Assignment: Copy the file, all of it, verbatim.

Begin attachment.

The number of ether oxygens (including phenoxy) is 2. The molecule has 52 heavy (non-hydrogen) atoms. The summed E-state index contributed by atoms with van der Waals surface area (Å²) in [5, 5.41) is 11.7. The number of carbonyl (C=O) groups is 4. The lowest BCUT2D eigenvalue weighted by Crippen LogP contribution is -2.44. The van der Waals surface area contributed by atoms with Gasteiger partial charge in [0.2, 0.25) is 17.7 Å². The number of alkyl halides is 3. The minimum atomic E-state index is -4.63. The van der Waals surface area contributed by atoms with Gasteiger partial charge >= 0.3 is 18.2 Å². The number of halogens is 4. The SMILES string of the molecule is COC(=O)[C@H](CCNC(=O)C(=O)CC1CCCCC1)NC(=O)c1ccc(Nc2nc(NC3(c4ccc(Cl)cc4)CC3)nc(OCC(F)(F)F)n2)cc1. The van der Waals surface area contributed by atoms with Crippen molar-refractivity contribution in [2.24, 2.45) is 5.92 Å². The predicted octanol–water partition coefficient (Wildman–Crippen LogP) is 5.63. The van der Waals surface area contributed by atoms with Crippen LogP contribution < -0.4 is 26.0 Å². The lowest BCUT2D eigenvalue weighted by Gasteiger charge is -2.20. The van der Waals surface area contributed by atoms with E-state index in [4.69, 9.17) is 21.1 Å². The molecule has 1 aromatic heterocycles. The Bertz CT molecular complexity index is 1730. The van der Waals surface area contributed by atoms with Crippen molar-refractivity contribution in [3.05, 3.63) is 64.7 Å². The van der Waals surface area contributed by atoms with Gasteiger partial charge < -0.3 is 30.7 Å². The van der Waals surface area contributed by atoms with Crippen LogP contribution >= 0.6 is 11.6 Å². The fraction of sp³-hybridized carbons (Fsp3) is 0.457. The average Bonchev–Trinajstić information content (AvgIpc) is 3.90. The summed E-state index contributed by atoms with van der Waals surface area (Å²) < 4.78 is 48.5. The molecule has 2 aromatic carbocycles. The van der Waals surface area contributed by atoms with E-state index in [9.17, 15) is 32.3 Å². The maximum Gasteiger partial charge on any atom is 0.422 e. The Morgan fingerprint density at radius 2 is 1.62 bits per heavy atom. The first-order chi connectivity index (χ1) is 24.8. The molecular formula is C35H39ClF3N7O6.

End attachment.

The number of ether oxygens (including phenoxy) is 2. The molecule has 52 heavy (non-hydrogen) atoms. The summed E-state index contributed by atoms with van der Waals surface area (Å²) in [5, 5.41) is 11.7. The number of carbonyl (C=O) groups is 4. The lowest BCUT2D eigenvalue weighted by Crippen LogP contribution is -2.44. The van der Waals surface area contributed by atoms with Gasteiger partial charge in [0.2, 0.25) is 17.7 Å². The number of alkyl halides is 3. The minimum atomic E-state index is -4.63. The van der Waals surface area contributed by atoms with Gasteiger partial charge >= 0.3 is 18.2 Å². The number of halogens is 4. The SMILES string of the molecule is COC(=O)[C@H](CCNC(=O)C(=O)CC1CCCCC1)NC(=O)c1ccc(Nc2nc(NC3(c4ccc(Cl)cc4)CC3)nc(OCC(F)(F)F)n2)cc1. The van der Waals surface area contributed by atoms with Crippen molar-refractivity contribution in [2.24, 2.45) is 5.92 Å². The predicted octanol–water partition coefficient (Wildman–Crippen LogP) is 5.63. The van der Waals surface area contributed by atoms with Crippen LogP contribution < -0.4 is 26.0 Å². The lowest BCUT2D eigenvalue weighted by Gasteiger charge is -2.20. The van der Waals surface area contributed by atoms with E-state index in [4.69, 9.17) is 21.1 Å². The molecule has 1 aromatic heterocycles. The Bertz CT molecular complexity index is 1730. The van der Waals surface area contributed by atoms with Crippen molar-refractivity contribution in [3.05, 3.63) is 64.7 Å². The van der Waals surface area contributed by atoms with Gasteiger partial charge < -0.3 is 30.7 Å². The van der Waals surface area contributed by atoms with Crippen LogP contribution >= 0.6 is 11.6 Å². The fraction of sp³-hybridized carbons (Fsp3) is 0.457. The average Bonchev–Trinajstić information content (AvgIpc) is 3.90. The summed E-state index contributed by atoms with van der Waals surface area (Å²) < 4.78 is 48.5. The molecule has 2 aromatic carbocycles. The van der Waals surface area contributed by atoms with E-state index in [9.17, 15) is 32.3 Å². The maximum Gasteiger partial charge on any atom is 0.422 e. The Morgan fingerprint density at radius 2 is 1.62 bits per heavy atom. The first-order chi connectivity index (χ1) is 24.8. The molecular formula is C35H39ClF3N7O6.